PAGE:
Learning obedience

 (following on from yesterday) 

When faced with the impossible task of obeying God’s will, it was Jesus’ reverence for his Father that made him pray “with loud cries and tears to the one who could save him from death,” Hebrews 5:7. That’s because “I have obeyed my Father’s commands” (John 15:10) was the foundation of Jesus’ life. 

That was the starting point in everything in Jesus’ life: “Not my will, but your will be done.” But his Father didn’t make it easy for him. He made Jesus sweat, and cry out in agony when his will pressed down on Jesus and obedience was beyond him.   

Which seems odd, though, because Jesus “was a son,” verse 8, and yet this was the set up his Father put in place for him too, of an impossible command causing Jesus intense mental suffering, but deep respect and reverence driving Jesus to his Father for the ability to obey. 

And the reason for that set up? “Although he was a son, he learned obedience from what he suffered.”   

Can I put that in the context of myself being a son of God – faced with an impossible and agonizing command for me too, like showing proper respect for a loathsome leader? I realize my rights in a democratic constitution, that allow me to challenge our leaders if they aren’t fulfilling their God-given mandate to serve their people properly, but is it also within my rights to despise them?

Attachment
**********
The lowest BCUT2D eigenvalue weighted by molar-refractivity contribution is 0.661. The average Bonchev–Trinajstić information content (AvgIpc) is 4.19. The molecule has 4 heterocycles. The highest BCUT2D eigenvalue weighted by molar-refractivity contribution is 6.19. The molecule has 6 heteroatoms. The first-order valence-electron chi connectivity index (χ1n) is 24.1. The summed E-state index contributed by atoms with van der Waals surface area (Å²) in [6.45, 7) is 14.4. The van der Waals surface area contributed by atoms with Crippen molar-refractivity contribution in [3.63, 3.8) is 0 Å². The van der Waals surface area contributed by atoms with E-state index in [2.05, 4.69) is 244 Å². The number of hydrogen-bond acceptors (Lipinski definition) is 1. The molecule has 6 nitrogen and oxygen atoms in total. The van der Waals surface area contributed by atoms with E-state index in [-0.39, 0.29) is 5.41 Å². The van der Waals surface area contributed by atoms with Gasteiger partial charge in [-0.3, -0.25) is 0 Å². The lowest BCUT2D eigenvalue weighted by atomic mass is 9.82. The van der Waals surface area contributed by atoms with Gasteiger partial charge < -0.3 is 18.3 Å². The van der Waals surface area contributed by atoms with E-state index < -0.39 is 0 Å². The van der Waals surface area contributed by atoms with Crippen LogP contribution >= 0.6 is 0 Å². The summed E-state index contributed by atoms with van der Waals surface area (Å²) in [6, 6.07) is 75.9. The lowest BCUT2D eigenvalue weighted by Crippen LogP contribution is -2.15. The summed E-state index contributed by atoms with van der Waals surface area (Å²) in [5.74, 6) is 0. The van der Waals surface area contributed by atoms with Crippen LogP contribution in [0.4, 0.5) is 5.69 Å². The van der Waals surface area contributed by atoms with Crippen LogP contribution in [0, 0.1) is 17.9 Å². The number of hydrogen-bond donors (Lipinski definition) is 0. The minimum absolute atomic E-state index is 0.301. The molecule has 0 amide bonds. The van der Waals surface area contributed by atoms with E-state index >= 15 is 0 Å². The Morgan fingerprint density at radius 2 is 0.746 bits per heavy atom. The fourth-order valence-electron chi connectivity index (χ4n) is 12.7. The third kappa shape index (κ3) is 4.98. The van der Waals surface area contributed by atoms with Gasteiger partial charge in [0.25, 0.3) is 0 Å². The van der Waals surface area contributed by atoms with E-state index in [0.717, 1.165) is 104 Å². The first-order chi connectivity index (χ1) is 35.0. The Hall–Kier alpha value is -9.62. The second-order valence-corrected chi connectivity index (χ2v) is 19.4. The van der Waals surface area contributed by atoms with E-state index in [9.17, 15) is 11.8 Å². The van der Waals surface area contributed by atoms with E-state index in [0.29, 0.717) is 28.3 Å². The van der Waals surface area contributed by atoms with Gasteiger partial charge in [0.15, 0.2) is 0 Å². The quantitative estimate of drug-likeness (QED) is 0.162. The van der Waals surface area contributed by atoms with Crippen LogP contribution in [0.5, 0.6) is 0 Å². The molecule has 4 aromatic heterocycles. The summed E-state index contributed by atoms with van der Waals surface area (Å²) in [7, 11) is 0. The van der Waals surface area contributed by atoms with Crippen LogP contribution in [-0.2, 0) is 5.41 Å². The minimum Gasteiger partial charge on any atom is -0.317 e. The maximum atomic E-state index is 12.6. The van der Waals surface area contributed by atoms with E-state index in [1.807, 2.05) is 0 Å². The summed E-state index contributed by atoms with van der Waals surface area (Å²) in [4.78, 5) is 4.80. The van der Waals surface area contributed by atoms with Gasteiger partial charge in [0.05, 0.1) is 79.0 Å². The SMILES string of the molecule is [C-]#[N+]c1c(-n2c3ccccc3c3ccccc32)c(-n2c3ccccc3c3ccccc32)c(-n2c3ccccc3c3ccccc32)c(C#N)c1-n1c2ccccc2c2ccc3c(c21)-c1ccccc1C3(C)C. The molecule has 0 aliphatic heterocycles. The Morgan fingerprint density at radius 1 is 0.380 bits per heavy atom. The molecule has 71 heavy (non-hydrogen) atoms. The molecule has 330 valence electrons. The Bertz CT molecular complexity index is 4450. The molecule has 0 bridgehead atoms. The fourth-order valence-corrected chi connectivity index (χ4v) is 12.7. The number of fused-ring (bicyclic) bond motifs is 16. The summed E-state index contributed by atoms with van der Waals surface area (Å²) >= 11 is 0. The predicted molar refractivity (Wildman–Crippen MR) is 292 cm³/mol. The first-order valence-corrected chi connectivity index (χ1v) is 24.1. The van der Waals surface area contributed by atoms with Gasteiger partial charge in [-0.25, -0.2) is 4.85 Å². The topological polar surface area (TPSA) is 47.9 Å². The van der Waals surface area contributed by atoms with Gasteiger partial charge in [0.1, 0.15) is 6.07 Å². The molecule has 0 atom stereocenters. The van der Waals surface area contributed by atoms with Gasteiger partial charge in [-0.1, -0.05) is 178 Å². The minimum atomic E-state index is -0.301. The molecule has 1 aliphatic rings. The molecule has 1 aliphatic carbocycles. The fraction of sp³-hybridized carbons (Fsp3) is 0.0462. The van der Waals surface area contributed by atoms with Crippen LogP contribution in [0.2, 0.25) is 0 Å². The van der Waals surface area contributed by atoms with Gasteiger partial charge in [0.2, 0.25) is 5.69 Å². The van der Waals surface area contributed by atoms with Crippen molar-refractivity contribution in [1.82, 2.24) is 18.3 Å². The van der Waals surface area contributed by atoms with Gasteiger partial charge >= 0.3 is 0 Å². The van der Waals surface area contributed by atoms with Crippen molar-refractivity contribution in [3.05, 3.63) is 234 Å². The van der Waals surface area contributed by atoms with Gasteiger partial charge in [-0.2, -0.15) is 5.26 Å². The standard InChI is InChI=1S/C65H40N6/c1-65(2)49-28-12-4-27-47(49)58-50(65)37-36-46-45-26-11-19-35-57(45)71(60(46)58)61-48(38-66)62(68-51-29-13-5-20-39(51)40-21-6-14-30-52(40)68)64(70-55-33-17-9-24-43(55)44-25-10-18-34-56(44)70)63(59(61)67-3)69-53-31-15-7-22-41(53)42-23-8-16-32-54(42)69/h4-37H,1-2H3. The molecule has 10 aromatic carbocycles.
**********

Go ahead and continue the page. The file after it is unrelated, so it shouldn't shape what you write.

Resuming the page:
No, it isn’t, according to Peter. We’re not supposed to despise anyone, which for us humans is impossible. So now we’re faced with obeying our Father’s will, but finding it impossible. Now what? 

Hebrews gives us the solution: do as Jesus did. Stick to reverent submission and cry out to the Father for help to obey, because he will answer. That’s the process the Father set up for all his children, including Jesus, because we learn through experience and practice that this is how we are able to obey the impossible. And isn’t that what we’re after when, like Jesus, “I have obeyed my Father’s commands” is the foundation of our lives too? 

So now that we know the process and use it to become a “holy and blameless” beloved child of God just like our elder brother, how does that explain why our Father wants us to respect loathsome leaders?…

(More on this tomorrow…)    

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